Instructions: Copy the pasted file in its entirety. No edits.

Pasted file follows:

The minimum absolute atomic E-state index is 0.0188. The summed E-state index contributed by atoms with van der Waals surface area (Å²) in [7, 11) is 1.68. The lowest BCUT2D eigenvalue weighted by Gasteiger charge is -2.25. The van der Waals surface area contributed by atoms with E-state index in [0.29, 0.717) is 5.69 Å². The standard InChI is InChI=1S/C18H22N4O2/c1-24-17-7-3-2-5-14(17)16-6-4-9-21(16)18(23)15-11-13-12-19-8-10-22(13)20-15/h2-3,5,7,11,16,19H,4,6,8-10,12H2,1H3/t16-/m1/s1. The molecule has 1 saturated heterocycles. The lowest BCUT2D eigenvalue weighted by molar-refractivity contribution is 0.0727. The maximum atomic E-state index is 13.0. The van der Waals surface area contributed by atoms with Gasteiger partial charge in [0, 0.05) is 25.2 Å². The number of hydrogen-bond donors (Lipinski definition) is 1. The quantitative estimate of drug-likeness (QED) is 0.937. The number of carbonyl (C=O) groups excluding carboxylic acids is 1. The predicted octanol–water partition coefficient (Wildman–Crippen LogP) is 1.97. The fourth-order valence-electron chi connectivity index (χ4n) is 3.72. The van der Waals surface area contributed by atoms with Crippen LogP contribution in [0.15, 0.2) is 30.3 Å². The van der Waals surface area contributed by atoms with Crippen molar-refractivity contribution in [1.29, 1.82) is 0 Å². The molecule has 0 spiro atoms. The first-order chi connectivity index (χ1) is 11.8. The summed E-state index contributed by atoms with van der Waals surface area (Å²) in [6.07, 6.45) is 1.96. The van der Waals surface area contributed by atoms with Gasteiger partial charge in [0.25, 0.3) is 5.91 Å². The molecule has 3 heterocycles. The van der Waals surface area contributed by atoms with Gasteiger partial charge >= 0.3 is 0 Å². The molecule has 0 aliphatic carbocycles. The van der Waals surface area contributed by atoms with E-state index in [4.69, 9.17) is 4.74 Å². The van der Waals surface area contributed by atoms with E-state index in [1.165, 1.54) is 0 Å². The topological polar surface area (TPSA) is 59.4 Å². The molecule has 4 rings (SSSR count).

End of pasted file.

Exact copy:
The minimum absolute atomic E-state index is 0.0188. The summed E-state index contributed by atoms with van der Waals surface area (Å²) in [7, 11) is 1.68. The lowest BCUT2D eigenvalue weighted by Gasteiger charge is -2.25. The van der Waals surface area contributed by atoms with E-state index in [0.29, 0.717) is 5.69 Å². The standard InChI is InChI=1S/C18H22N4O2/c1-24-17-7-3-2-5-14(17)16-6-4-9-21(16)18(23)15-11-13-12-19-8-10-22(13)20-15/h2-3,5,7,11,16,19H,4,6,8-10,12H2,1H3/t16-/m1/s1. The molecule has 1 saturated heterocycles. The lowest BCUT2D eigenvalue weighted by molar-refractivity contribution is 0.0727. The maximum atomic E-state index is 13.0. The van der Waals surface area contributed by atoms with Gasteiger partial charge in [0, 0.05) is 25.2 Å². The number of hydrogen-bond donors (Lipinski definition) is 1. The quantitative estimate of drug-likeness (QED) is 0.937. The number of carbonyl (C=O) groups excluding carboxylic acids is 1. The predicted octanol–water partition coefficient (Wildman–Crippen LogP) is 1.97. The fourth-order valence-electron chi connectivity index (χ4n) is 3.72. The van der Waals surface area contributed by atoms with Crippen LogP contribution in [0.15, 0.2) is 30.3 Å². The van der Waals surface area contributed by atoms with Crippen molar-refractivity contribution in [1.29, 1.82) is 0 Å². The molecule has 0 spiro atoms. The first-order chi connectivity index (χ1) is 11.8. The summed E-state index contributed by atoms with van der Waals surface area (Å²) in [6.07, 6.45) is 1.96. The van der Waals surface area contributed by atoms with Gasteiger partial charge in [0.25, 0.3) is 5.91 Å². The molecule has 3 heterocycles. The van der Waals surface area contributed by atoms with Gasteiger partial charge >= 0.3 is 0 Å². The molecule has 0 aliphatic carbocycles. The van der Waals surface area contributed by atoms with E-state index in [4.69, 9.17) is 4.74 Å². The van der Waals surface area contributed by atoms with E-state index in [1.165, 1.54) is 0 Å². The topological polar surface area (TPSA) is 59.4 Å². The molecule has 4 rings (SSSR count).